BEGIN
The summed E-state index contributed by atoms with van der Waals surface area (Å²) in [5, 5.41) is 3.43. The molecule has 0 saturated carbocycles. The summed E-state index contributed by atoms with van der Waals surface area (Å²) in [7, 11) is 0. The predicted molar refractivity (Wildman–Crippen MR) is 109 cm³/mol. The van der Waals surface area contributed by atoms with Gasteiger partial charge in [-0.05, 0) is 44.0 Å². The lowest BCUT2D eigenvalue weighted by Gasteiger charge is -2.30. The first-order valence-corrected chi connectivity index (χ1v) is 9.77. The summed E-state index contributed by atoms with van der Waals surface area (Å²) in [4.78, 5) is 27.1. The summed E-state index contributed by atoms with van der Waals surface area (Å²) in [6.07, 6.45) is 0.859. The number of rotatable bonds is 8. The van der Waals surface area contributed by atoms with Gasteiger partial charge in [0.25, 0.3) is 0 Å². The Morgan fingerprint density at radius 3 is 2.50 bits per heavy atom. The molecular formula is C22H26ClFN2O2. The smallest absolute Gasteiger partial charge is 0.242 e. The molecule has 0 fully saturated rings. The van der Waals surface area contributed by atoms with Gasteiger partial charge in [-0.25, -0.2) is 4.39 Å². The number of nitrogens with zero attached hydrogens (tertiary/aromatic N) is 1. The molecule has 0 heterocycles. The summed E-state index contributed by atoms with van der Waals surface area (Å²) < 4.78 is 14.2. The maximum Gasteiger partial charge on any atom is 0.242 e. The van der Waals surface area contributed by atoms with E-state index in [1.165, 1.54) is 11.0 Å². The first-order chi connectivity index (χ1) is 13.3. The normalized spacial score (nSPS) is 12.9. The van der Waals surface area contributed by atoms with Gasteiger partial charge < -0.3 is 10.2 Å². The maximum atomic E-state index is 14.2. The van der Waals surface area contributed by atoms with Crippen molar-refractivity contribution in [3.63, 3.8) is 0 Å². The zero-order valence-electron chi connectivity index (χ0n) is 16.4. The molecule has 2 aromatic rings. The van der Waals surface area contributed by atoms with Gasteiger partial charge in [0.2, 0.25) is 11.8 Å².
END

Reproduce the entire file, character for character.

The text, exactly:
The summed E-state index contributed by atoms with van der Waals surface area (Å²) in [5, 5.41) is 3.43. The molecule has 0 saturated carbocycles. The summed E-state index contributed by atoms with van der Waals surface area (Å²) in [7, 11) is 0. The predicted molar refractivity (Wildman–Crippen MR) is 109 cm³/mol. The van der Waals surface area contributed by atoms with Gasteiger partial charge in [-0.05, 0) is 44.0 Å². The lowest BCUT2D eigenvalue weighted by Gasteiger charge is -2.30. The first-order valence-corrected chi connectivity index (χ1v) is 9.77. The summed E-state index contributed by atoms with van der Waals surface area (Å²) in [4.78, 5) is 27.1. The summed E-state index contributed by atoms with van der Waals surface area (Å²) in [6.07, 6.45) is 0.859. The number of rotatable bonds is 8. The van der Waals surface area contributed by atoms with Gasteiger partial charge in [0.25, 0.3) is 0 Å². The Morgan fingerprint density at radius 3 is 2.50 bits per heavy atom. The molecular formula is C22H26ClFN2O2. The smallest absolute Gasteiger partial charge is 0.242 e. The molecule has 0 fully saturated rings. The van der Waals surface area contributed by atoms with Gasteiger partial charge in [-0.25, -0.2) is 4.39 Å². The number of nitrogens with zero attached hydrogens (tertiary/aromatic N) is 1. The molecule has 0 heterocycles. The summed E-state index contributed by atoms with van der Waals surface area (Å²) < 4.78 is 14.2. The maximum Gasteiger partial charge on any atom is 0.242 e. The van der Waals surface area contributed by atoms with E-state index in [1.165, 1.54) is 11.0 Å². The first-order chi connectivity index (χ1) is 13.3. The normalized spacial score (nSPS) is 12.9. The van der Waals surface area contributed by atoms with Gasteiger partial charge < -0.3 is 10.2 Å². The maximum atomic E-state index is 14.2. The van der Waals surface area contributed by atoms with Crippen molar-refractivity contribution in [3.63, 3.8) is 0 Å². The zero-order valence-electron chi connectivity index (χ0n) is 16.4. The molecule has 2 aromatic rings. The van der Waals surface area contributed by atoms with Gasteiger partial charge in [0.2, 0.25) is 11.8 Å².